Organic Trade Association supports labeling campaign

The Organic Trade Association (OTA) is in strong support for California voters’ right to know whether the foods they purchase are genetically engineered, and urge them to vote “Yes” on Proposition 37 in the November General Election in California.

“California voters have the opportunity to insist on their fundamental right to make informed choices about the food they eat and feed their families,” says Matt McLean, president of OTA’s Board of Directors and founder/CEO of Uncle Matt’s Organic. “This is something consumers across the US would like—and deserve—to have,” he says, referring voters to the California Right to Know website.

A year ago, OTA, the North American business association for the organic sector, adopted its latest position paper on GMOs. Among the key points in this document were the declarations that “OTA supports the consumer’s right to know, and to choose foods, fiber and personal care products based on environmental, personal health, religious, dietary or other preferences” and “OTA supports mandatory labeling of all agricultural GMOs and their products.” OTA’s GMO Position Paper is available on its website.

Moreover, in numerous recent polls, consumers, regardless of political affiliation, are overwhelmingly in favor of labeling genetically engineered (GE) foods. The political opinion survey on GE food labeling conducted by The Mellman Group on behalf of the national Just Label It campaign found nearly all Democrats (93%), Independents (90%) and Republicans (89%) were in favor of labeling. Findings from this survey are available on the Just Label It campaign website. OTA is among the participants in the Just Label It campaign.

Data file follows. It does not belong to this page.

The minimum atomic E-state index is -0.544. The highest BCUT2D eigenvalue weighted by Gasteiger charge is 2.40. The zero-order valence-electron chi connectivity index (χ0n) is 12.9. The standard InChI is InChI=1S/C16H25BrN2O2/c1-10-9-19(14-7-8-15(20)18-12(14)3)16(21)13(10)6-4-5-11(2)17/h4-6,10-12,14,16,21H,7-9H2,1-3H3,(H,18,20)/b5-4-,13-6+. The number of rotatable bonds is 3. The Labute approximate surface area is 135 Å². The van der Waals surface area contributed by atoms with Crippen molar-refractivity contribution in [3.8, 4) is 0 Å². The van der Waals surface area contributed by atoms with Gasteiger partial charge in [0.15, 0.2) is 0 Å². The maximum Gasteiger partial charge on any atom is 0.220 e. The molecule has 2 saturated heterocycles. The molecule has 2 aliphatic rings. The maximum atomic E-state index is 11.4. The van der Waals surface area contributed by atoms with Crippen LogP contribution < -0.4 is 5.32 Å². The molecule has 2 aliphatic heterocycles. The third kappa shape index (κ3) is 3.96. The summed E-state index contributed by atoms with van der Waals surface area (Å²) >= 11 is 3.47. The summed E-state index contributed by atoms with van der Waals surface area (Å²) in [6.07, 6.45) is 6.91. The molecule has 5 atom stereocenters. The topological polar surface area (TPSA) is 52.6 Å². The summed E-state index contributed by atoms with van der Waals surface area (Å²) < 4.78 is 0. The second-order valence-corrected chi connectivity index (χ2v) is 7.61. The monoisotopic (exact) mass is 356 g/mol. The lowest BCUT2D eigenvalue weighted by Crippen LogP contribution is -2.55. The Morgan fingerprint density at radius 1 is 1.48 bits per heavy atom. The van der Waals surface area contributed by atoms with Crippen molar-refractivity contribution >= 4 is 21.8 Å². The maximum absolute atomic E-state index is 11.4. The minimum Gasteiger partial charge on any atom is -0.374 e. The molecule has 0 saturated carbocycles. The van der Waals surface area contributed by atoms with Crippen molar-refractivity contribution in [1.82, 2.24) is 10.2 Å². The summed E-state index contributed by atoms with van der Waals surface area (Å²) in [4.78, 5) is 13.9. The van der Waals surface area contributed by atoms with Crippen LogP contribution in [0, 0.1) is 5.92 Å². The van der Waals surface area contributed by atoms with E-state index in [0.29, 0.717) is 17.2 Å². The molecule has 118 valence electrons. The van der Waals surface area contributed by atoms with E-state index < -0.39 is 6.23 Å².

Ultimately, OTA would like all US consumers throughout the nation to have the right to know whether the foods they purchase contain genetically engineered ingredients, says Sarah Bird, USA Vice President of the OTA Board and senior vice president of marketing for Annie’s Inc., a California-based company. Bird noted that a successful outcome in California could provide a springboard to mandatory national labeling of genetically engineered foods.

In March, as spearheaded by Just Label it, more than one million people submitted comments to the US Food and Drug Administration (FDA) supporting a petition for mandatory labeling nationally on GE Foods. FDA has yet to respond to that historic outpouring of support for such an action.

The US is one of the few developed nations that does not provide consumers with labels to show that their food has been genetically engineered. More than 40 other countries, including all of Europe, Japan, and China, already label GE foods. Recently, 20 individual US states have tried to legislate GMO labeling as a result of consumer interest, but none succeeded due to intense opposition and threats of lawsuits from special interests.